When planning any event for the careers service, working with careers partners is essential. Without their help, it would have been difficult for us to identify whom to invite and even more difficult for us to ensure the content is right. Structures that we think are simple can seem impenetrable to a careers service responsible for providing advice across a multitude of sectors, industries, training options and professions.

Unless you make the effort to explain your sector to the careers service, the information they have will rapidly become outdated or be only as good as the quality of the database on which it is stored. An annual local conference is a cost-effective way of ensuring that locally available information remains useful and up-to-date.

Our fourth goal was to design a map of social care careers, qualifications and routes of progression. We undertook this piece of work in partnership with Suffolk and Peterborough local authorities – with Peterborough taking the lead. We mapped a range of job descriptions to qualifications and progression routes, matching our findings into a model similar to the NHS knowledge and skills framework. The map requires more work, as every version raises more issues for exploration.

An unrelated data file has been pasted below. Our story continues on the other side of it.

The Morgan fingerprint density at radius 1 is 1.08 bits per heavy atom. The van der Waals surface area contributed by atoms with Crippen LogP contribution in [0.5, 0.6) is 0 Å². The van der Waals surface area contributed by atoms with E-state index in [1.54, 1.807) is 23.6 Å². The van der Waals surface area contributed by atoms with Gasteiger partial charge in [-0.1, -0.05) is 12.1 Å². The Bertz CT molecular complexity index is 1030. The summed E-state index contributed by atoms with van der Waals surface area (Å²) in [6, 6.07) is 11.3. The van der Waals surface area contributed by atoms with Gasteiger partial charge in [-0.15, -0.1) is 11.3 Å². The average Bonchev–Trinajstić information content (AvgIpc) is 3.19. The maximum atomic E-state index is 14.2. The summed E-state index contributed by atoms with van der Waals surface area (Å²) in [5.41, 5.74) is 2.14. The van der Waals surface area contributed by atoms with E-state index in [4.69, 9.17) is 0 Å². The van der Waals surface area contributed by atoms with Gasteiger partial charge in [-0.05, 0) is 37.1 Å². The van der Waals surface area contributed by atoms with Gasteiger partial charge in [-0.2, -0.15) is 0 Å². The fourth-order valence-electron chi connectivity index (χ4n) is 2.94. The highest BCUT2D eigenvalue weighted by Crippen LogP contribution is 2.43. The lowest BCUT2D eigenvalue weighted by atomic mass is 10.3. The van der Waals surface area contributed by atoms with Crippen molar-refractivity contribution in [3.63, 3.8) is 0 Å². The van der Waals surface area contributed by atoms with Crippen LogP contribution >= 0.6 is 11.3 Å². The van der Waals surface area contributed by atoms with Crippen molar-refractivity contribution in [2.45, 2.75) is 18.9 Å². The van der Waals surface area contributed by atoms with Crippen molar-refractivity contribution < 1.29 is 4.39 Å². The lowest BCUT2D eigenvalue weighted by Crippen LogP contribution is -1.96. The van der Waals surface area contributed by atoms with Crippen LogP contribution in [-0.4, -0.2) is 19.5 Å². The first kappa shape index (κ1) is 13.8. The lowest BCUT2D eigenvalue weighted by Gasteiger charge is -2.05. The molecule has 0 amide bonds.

The fifth goal – locally focused career materials – involved us finding staff working in a range of social care services, photographing them at work and helping them to write a description of how they ended up doing their job and why they like it. We found that young people and adults responded positively to this type of careers material.

A starting point for our careers project was the need to improve recruitment and retention. Although it is difficult at this stage in the project to pull out detailed cost savings, we can identify that investing in specialist careers advice can save on recruitment and agency costs and improve retention. A typical recruitment cycle can cost upwards of £3,000 a person. Agency costs can nearly double the cost of directly employed staff. Each member of staff retained adds to costs related to training, knowledge and experience. We believe that a specialist social care careers adviser can produce cost savings across the whole of the local care system.